Mutagenesis experiments revealed that core stability is fine-tuned to allow ordered disassembly during early stage of virus replication cycle [ref 4]. This is why selection of compounds will be done either for molecules which could stabilize or destabilize the hexamer; assuming that both actions could have impacts on the equilibrium of the core.


    Briggs, J. A. and H. G. Krausslich (2011). “The molecular architecture of HIV.” J Mol Biol 410(4): 491-500.
    Thenin-Houssier, S. and S. T. Valente (2016). “HIV-1 Capsid Inhibitors as Antiretroviral Agents.” Curr HIV Res 14(3): 270-282.
    Trott, O. and A. J. Olson (2010). “AutoDock Vina: improving the speed and accuracy of docking with a new scoring function, efficient optimization, and multithreading.” J Comput Chem 31(2): 455-461.
    Forshey, B. M., U. von Schwedler, et al. (2002). “Formation of a human immunodeficiency virus type 1 core of optimal stability is crucial for viral replication.” J Virol 76(11): 5667-5677.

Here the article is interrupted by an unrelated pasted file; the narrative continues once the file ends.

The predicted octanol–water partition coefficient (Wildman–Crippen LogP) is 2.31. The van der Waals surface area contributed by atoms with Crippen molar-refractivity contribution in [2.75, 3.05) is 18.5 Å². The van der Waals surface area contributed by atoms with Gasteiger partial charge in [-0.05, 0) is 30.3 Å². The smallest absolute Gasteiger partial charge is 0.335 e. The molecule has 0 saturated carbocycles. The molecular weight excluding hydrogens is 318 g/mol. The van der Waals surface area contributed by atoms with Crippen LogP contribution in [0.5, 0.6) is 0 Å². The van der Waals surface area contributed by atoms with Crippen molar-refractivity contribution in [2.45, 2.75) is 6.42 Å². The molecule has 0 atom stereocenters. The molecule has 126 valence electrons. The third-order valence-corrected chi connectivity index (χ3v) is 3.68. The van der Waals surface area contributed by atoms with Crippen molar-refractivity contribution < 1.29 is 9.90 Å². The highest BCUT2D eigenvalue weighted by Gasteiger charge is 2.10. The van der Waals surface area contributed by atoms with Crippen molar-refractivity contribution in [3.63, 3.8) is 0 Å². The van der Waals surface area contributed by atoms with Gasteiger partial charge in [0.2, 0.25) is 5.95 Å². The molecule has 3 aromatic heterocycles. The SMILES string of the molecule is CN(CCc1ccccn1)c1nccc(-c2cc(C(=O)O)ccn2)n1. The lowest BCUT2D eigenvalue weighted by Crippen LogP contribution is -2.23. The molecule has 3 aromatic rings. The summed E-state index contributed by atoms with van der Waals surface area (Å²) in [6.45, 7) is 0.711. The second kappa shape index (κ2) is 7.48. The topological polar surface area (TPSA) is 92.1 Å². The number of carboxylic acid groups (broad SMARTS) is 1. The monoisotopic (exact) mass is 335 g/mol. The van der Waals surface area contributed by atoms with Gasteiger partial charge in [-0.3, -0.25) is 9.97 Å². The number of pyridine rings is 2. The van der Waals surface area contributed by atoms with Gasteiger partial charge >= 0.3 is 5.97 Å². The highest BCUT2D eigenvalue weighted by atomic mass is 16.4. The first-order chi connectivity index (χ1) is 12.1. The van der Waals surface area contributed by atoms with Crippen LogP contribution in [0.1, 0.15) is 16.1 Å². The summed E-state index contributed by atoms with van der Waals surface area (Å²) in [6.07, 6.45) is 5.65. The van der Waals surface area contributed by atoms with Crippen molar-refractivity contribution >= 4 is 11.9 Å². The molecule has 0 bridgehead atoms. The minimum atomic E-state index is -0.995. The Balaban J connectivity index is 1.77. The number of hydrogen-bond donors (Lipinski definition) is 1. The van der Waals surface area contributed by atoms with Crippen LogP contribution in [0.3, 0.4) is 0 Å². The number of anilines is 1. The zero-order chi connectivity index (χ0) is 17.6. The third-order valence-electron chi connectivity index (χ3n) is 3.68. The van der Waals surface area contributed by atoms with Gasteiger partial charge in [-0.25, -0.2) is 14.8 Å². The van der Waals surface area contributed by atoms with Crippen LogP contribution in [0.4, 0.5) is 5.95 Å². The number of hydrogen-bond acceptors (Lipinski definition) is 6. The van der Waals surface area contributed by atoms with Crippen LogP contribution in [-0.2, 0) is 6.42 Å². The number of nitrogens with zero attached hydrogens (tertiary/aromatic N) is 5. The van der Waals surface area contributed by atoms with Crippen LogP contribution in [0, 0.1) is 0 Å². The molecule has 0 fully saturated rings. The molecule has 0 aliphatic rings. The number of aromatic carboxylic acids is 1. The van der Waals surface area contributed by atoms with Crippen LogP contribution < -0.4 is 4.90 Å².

See the full article here.

    Please help promote STEM in your local schools.
    STEM Icon

    Stem Education Coalition

    World Community Grid (WCG) brings people together from across the globe to create the largest non-profit computing grid benefiting humanity. It does this by pooling surplus computer processing power. We believe that innovation combined with visionary scientific research and large-scale volunteerism can help make the planet smarter. Our success depends on like-minded individuals – like you.”
    WCG projects run on BOINC software from UC Berkeley.

    BOINC is a leader in the field(s) of Distributed Computing, Grid Computing and Citizen Cyberscience.BOINC is more properly the Berkeley Open Infrastructure for Network Computing.

    BOINC WallPaper



    “Download and install secure, free software that captures your computer’s spare power when it is on, but idle. You will then be a World Community Grid volunteer. It’s that simple!” You can download the software at either WCG or BOINC.

    Please visit the project pages-

    FightAIDS@home Phase II

    FAAH Phase II

    Rutgers Open Zika

    Help Stop TB
    WCG Help Stop TB
    Outsmart Ebola together

    Outsmart Ebola Together

    Mapping Cancer Markers

    Uncovering Genome Mysteries
    Uncovering Genome Mysteries

    Say No to Schistosoma

    GO Fight Against Malaria

    Drug Search for Leishmaniasis

    Computing for Clean Water

    The Clean Energy Project

    Discovering Dengue Drugs – Together

    Help Cure Muscular Dystrophy

    Help Fight Childhood Cancer

    Help Conquer Cancer

    Human Proteome Folding




    World Community Grid is a social initiative of IBM Corporation
    IBM Corporation

    IBM – Smarter Planet